By Staff | February 20, 2008 | Last updated on February 20, 2008
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(February 20, 2008) Nearly seven in 10 Canadians say the amount of money needed for a comfortable retirement is the key driver in their decision about when to retire, according to the 18th Annual RBC RRSP Poll.

“As the RRSP contribution deadline on February 29 approaches, many Canadians are thinking about their savings and whether they will have enough money to retire comfortably,” says Lee Anne Davies, head of advanced retirement strategies for RBC. “But how do you determine how much money you will need until you have a clear picture of your retirement, taking into account things like your lifestyle, health care and family needs?”

Indeed, this year’s poll of 1,200 Canadian adults, finds that other factors apart from money are increasingly factoring into retirement decisions. RBC says 60% of Canadians think that their health care needs are also an important driver, up from 54% in 2006. Nearly half of respondents (49%) expect to use some of their retirement savings to pay for health care costs — which on average will represent one-fifth of their retirement savings.

“As Canadians come to terms with the health impacts associated with aging, they realize some of their retirement savings will be needed to pay for health care costs which may not be covered by government or employer programs,” says Davies.

According to those surveyed, retirees, on average, say they had a goal of nearly $450,000 as the amount of money required for a comfortable lifestyle. People who have yet to retire think they will need nearly double that amount, or almost $900,000.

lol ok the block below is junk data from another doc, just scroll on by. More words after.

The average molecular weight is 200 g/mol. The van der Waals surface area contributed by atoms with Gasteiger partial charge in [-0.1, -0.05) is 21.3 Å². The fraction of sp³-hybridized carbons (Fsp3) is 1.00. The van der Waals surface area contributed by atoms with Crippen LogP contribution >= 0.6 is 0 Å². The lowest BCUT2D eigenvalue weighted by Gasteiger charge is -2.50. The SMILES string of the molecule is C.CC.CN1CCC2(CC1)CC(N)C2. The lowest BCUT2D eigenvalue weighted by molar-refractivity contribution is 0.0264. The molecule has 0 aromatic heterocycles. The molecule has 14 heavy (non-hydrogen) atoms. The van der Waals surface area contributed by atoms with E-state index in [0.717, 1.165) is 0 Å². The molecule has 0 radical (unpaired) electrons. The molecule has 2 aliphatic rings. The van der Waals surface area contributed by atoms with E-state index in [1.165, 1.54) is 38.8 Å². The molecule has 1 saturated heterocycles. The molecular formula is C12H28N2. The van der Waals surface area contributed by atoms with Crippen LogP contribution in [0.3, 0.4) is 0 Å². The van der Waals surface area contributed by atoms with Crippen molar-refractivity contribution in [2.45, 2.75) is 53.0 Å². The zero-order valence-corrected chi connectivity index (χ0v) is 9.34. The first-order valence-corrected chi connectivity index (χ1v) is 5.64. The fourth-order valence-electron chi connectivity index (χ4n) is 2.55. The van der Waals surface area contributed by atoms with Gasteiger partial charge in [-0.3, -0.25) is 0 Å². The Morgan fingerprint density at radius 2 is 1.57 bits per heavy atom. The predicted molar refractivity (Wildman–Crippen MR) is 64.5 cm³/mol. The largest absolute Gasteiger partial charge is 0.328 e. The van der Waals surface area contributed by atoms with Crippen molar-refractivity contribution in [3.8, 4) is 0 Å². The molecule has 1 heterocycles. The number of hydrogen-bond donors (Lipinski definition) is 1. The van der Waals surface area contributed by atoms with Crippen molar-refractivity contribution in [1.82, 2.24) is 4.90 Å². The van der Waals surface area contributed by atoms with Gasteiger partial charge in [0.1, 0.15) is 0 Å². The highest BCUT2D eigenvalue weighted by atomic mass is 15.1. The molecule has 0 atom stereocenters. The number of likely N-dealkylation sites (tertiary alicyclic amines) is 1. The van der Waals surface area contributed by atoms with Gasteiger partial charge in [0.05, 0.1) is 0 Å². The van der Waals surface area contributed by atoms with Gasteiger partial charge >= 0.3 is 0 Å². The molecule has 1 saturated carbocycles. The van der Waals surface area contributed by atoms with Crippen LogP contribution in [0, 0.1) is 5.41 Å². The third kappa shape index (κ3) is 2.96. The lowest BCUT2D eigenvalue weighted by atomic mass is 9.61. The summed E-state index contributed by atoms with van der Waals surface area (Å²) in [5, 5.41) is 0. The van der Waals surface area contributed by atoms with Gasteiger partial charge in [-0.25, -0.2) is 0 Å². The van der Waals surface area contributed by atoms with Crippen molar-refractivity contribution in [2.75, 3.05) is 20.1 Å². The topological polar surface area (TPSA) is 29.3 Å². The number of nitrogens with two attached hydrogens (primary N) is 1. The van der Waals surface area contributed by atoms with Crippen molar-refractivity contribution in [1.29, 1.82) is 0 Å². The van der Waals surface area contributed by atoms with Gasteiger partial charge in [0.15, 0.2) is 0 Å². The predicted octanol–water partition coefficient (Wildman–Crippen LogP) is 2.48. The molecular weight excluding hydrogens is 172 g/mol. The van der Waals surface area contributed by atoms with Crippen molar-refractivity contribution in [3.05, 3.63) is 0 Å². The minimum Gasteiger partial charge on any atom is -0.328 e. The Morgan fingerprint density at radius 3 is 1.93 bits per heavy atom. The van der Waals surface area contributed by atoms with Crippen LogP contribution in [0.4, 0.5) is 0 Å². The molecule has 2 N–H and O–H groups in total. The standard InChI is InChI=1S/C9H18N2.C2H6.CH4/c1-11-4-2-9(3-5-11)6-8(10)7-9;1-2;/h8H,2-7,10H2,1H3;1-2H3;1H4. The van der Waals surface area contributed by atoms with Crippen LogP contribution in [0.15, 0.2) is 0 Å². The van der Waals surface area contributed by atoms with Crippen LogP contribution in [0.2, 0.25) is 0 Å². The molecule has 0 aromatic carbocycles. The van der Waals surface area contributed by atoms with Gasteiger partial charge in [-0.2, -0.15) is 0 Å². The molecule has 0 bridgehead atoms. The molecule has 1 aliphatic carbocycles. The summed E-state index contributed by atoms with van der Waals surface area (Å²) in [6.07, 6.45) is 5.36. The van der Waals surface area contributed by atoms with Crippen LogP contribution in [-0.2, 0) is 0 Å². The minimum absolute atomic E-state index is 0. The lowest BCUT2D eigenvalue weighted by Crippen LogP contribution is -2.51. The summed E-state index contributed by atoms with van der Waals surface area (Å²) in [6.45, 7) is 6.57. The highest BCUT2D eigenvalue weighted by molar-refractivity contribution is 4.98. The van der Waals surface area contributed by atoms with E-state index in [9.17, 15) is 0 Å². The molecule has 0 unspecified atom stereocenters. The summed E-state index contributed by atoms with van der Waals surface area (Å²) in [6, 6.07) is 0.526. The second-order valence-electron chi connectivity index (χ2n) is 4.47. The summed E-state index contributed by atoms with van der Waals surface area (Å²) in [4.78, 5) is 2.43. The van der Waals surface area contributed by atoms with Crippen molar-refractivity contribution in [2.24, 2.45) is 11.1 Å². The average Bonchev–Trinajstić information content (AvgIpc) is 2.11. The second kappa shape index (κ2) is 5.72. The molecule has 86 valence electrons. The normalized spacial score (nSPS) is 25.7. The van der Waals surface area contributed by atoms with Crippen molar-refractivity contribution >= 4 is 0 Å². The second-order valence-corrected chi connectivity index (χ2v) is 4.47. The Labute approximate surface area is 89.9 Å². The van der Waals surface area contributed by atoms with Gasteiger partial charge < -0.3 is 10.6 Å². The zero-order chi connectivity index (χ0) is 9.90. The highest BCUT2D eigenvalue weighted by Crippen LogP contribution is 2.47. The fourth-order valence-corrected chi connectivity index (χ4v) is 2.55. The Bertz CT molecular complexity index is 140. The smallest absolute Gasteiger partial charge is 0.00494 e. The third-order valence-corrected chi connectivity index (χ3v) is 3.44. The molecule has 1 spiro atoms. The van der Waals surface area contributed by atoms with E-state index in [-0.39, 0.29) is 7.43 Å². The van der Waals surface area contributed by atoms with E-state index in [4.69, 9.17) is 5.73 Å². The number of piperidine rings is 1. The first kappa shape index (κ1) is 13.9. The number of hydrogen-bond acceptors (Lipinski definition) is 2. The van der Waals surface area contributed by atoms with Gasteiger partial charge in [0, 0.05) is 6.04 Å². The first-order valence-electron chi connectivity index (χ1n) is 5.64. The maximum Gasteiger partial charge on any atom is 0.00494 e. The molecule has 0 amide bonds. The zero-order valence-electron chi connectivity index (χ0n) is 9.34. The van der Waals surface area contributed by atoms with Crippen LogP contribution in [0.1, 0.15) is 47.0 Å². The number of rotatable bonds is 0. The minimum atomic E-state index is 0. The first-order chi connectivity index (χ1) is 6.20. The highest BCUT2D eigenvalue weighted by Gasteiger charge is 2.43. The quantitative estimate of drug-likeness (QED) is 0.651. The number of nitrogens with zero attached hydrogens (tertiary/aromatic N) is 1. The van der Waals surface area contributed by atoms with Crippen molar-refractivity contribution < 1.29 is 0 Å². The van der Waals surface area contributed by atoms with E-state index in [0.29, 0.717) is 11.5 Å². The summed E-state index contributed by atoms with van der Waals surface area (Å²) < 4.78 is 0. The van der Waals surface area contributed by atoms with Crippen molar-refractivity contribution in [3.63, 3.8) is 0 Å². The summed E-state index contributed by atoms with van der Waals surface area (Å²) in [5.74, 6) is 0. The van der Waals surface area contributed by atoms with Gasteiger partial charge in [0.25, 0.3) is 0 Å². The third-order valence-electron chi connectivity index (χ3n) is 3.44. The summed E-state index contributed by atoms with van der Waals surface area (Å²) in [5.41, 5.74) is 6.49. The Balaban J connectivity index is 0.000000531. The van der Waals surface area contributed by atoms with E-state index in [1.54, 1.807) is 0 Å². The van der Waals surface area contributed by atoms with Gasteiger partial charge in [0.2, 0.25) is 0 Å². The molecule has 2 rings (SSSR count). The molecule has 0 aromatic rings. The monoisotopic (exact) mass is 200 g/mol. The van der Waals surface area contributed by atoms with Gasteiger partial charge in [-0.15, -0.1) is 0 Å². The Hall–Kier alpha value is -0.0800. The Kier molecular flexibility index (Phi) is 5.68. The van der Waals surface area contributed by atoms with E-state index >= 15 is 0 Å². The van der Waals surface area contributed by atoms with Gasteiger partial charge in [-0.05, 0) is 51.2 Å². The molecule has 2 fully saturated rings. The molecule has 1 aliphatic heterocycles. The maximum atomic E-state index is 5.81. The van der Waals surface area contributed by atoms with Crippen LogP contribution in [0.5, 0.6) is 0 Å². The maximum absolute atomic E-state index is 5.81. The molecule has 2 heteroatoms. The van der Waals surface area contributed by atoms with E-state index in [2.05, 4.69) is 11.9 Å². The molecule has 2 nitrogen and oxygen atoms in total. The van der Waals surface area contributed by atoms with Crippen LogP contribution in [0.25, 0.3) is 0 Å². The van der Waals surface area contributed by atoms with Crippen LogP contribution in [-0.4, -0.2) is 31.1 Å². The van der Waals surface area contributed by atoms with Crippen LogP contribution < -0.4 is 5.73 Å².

This gap widens further by gender. Among Canadians who have not yet retired, men and women have dramatically different views — men estimate that they will need more than $1,000,000 to retire comfortably, while women say it will be closer to $675,000.

Nonetheless, Canadians are generally optimistic about their retirement lifestyle, the poll finds. More than four in five respondents (81%) believe they will have a comfortable lifestyle in retirement.

“As we have also seen in our past research, people approaching retirement don’t always have a realistic view of how much money they need to retire comfortably, and men and women have substantially different perspectives,” Davies says. “Retirement is a major decision, and there really is no magic number.”

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Scotia buys stake in Barbados bank

(February 20, 2008) Scotiabank has expanded its presence in the Caribbean by acquiring a minority equity stake in Cidel, the largest privately owned bank and trust company incorporated in Barbados. The investment is being made through the private equity investment arm of Scotiabank. Terms of the agreement were not disclosed.

Under the terms of the transaction, Tony Cestra, the managing director and head of Scotiabank Private Equity will be nominated to the Board of Cidel. Scotiabank and Cidel will explore opportunities to provide cross referrals for products and services where appropriate.

“We are very excited about our investment in Cidel,” Cestra says. “We are impressed with Cidel’s performance, its experienced management team and future growth prospects.”

In addition to Barbados, Cidel, which is regulated by the Central Bank of Barbados, has offices in Bermuda, South Africa and Canada.

Scotiabank has been active in the Caribbean and Central America since 1889. The company believes it is now the leading bank in the region, with operations in 24 countries and 11,689 employees in the region serving more than two million customers.